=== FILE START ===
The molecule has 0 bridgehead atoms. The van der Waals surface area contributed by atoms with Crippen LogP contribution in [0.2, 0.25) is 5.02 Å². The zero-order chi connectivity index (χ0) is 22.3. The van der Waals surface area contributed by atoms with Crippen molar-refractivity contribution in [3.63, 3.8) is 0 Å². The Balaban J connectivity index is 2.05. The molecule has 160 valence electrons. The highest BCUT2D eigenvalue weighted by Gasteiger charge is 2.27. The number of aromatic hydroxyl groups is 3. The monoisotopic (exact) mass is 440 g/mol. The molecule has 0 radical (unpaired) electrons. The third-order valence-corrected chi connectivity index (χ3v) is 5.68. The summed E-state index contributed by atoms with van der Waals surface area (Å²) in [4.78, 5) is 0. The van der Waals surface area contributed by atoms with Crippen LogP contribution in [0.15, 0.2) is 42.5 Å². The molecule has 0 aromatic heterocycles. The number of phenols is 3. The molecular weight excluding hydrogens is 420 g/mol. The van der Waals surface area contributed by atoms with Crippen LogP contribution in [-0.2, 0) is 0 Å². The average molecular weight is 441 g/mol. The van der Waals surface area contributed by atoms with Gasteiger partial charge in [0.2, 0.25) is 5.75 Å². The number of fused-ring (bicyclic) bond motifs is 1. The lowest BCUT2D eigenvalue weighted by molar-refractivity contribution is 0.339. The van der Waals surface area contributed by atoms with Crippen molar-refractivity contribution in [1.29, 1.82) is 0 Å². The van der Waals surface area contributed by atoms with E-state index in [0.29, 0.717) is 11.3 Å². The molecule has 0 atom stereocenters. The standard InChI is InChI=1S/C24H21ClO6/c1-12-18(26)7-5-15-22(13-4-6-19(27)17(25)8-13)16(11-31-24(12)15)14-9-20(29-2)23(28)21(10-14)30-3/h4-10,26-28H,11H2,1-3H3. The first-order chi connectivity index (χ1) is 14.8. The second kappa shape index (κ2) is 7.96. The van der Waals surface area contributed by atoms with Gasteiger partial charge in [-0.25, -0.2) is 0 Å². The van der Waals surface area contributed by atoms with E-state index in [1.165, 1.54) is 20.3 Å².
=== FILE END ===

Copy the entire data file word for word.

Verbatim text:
The molecule has 0 bridgehead atoms. The van der Waals surface area contributed by atoms with Crippen LogP contribution in [0.2, 0.25) is 5.02 Å². The zero-order chi connectivity index (χ0) is 22.3. The van der Waals surface area contributed by atoms with Crippen molar-refractivity contribution in [3.63, 3.8) is 0 Å². The Balaban J connectivity index is 2.05. The molecule has 160 valence electrons. The highest BCUT2D eigenvalue weighted by Gasteiger charge is 2.27. The number of aromatic hydroxyl groups is 3. The monoisotopic (exact) mass is 440 g/mol. The molecule has 0 radical (unpaired) electrons. The third-order valence-corrected chi connectivity index (χ3v) is 5.68. The summed E-state index contributed by atoms with van der Waals surface area (Å²) in [4.78, 5) is 0. The van der Waals surface area contributed by atoms with Crippen LogP contribution in [0.15, 0.2) is 42.5 Å². The molecule has 0 aromatic heterocycles. The number of phenols is 3. The molecular weight excluding hydrogens is 420 g/mol. The van der Waals surface area contributed by atoms with Crippen LogP contribution in [-0.2, 0) is 0 Å². The average molecular weight is 441 g/mol. The van der Waals surface area contributed by atoms with Gasteiger partial charge in [0.2, 0.25) is 5.75 Å². The number of fused-ring (bicyclic) bond motifs is 1. The lowest BCUT2D eigenvalue weighted by molar-refractivity contribution is 0.339. The van der Waals surface area contributed by atoms with Crippen molar-refractivity contribution in [1.29, 1.82) is 0 Å². The van der Waals surface area contributed by atoms with E-state index in [0.29, 0.717) is 11.3 Å². The molecule has 0 atom stereocenters. The standard InChI is InChI=1S/C24H21ClO6/c1-12-18(26)7-5-15-22(13-4-6-19(27)17(25)8-13)16(11-31-24(12)15)14-9-20(29-2)23(28)21(10-14)30-3/h4-10,26-28H,11H2,1-3H3. The first-order chi connectivity index (χ1) is 14.8. The second kappa shape index (κ2) is 7.96. The van der Waals surface area contributed by atoms with Gasteiger partial charge in [-0.25, -0.2) is 0 Å². The van der Waals surface area contributed by atoms with E-state index in [1.165, 1.54) is 20.3 Å².